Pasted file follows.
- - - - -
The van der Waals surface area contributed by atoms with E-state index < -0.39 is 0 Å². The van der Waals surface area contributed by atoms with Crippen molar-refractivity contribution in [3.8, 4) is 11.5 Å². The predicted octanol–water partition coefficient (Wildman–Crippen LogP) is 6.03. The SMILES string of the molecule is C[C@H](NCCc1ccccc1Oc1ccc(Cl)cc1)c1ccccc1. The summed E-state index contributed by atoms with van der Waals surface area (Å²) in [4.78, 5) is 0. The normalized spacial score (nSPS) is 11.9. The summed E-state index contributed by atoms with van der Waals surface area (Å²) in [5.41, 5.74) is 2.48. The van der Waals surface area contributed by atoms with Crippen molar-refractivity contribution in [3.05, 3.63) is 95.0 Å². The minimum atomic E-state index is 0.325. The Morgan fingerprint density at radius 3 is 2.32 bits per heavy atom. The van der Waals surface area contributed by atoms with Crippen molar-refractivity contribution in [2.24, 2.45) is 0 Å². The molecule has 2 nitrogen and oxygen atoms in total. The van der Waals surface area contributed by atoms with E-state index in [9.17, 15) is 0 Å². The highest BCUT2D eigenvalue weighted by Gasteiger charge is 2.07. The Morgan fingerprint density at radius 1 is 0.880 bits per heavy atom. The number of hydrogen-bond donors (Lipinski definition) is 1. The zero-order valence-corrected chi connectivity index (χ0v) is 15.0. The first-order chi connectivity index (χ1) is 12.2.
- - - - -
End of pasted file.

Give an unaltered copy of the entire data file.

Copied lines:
The van der Waals surface area contributed by atoms with E-state index < -0.39 is 0 Å². The van der Waals surface area contributed by atoms with Crippen molar-refractivity contribution in [3.8, 4) is 11.5 Å². The predicted octanol–water partition coefficient (Wildman–Crippen LogP) is 6.03. The SMILES string of the molecule is C[C@H](NCCc1ccccc1Oc1ccc(Cl)cc1)c1ccccc1. The summed E-state index contributed by atoms with van der Waals surface area (Å²) in [4.78, 5) is 0. The normalized spacial score (nSPS) is 11.9. The summed E-state index contributed by atoms with van der Waals surface area (Å²) in [5.41, 5.74) is 2.48. The van der Waals surface area contributed by atoms with Crippen molar-refractivity contribution in [3.05, 3.63) is 95.0 Å². The minimum atomic E-state index is 0.325. The Morgan fingerprint density at radius 3 is 2.32 bits per heavy atom. The van der Waals surface area contributed by atoms with Crippen molar-refractivity contribution in [2.24, 2.45) is 0 Å². The molecule has 2 nitrogen and oxygen atoms in total. The van der Waals surface area contributed by atoms with E-state index in [9.17, 15) is 0 Å². The highest BCUT2D eigenvalue weighted by Gasteiger charge is 2.07. The Morgan fingerprint density at radius 1 is 0.880 bits per heavy atom. The number of hydrogen-bond donors (Lipinski definition) is 1. The zero-order valence-corrected chi connectivity index (χ0v) is 15.0. The first-order chi connectivity index (χ1) is 12.2.